Aug. 9, 2002 — MTI MicroFuel Cells Inc., based in Albany, N.Y., has shrunk its prototype powerpack to smaller than a deck of cards and will begin focusing on development and field testing commercial versions of the tiny fuel cells in 2003.
William Acker, chief executive, said that the company has cut the size of the device in half by integrating the fuel cell with the microfluidic plumbing that controls the methanol fuel. The new model also eliminates the need to route water from one side of the fuel cell’s membrane to the other, and has reduced cost by eliminating the need for several tiny pumps and valves.
“We’ve reached our third prototype stage two months ahead of time, and are getting into the size range where we need to be for commercial applications,” he said. “We’ve now got a simpler system that is integrated onto a laminated circuit board and can run on concentrated fuel of 40 percent methanol.” Aker said that the device has also been tested in the lab running on an 80 percent methanol fuel mixture.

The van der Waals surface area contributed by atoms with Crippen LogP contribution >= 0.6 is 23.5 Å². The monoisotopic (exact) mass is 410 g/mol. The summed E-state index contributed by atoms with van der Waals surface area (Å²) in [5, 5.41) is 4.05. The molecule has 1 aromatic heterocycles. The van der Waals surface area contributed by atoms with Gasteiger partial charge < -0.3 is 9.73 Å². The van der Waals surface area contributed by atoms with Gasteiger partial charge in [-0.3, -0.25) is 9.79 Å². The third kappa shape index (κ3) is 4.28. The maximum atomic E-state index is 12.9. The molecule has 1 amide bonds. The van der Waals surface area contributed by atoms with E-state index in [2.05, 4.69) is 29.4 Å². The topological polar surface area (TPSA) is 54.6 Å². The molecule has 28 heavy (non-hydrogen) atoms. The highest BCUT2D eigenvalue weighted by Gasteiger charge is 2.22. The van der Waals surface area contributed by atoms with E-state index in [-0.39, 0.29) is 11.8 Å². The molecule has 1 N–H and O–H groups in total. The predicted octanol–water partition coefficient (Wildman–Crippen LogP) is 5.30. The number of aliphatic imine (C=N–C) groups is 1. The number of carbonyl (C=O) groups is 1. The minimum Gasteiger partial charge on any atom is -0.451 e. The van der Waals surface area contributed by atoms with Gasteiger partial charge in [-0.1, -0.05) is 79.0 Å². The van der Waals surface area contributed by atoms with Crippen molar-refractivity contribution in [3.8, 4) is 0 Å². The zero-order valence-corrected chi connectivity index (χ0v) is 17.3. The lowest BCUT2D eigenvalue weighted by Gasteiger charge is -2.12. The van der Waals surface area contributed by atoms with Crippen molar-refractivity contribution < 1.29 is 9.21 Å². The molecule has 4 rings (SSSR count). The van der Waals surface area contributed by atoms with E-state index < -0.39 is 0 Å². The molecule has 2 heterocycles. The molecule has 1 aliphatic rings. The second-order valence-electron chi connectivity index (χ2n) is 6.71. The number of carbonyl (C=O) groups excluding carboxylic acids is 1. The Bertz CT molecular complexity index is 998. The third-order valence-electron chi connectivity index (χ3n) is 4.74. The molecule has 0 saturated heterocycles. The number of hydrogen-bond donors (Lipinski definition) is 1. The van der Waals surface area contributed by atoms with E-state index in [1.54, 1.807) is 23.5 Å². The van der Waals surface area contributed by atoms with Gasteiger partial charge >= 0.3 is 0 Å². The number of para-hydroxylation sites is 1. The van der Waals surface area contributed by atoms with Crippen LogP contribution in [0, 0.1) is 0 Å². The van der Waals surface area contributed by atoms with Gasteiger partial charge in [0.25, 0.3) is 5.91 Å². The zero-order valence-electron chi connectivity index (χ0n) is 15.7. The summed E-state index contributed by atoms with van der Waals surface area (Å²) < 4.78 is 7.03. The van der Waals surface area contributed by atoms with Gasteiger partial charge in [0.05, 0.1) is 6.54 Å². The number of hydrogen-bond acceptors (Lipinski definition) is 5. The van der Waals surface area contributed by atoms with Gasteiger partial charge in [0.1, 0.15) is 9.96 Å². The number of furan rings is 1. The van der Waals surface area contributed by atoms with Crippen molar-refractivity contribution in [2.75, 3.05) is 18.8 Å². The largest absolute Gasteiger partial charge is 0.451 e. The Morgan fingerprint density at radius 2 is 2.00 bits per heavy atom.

Aker said the latest prototype has a slightly greater energy capacity — .24 watts per cubic centimeter of fuel — than the previous version unveiled 10 months ago.
And with last week’s appointment of a Alan Soucy as chief operating officer, Aker said, the company will begin building relationships with battery companies, cell phone and PDA makers as well as other potential partners for commercial distribution in 2004.
– Jack Mason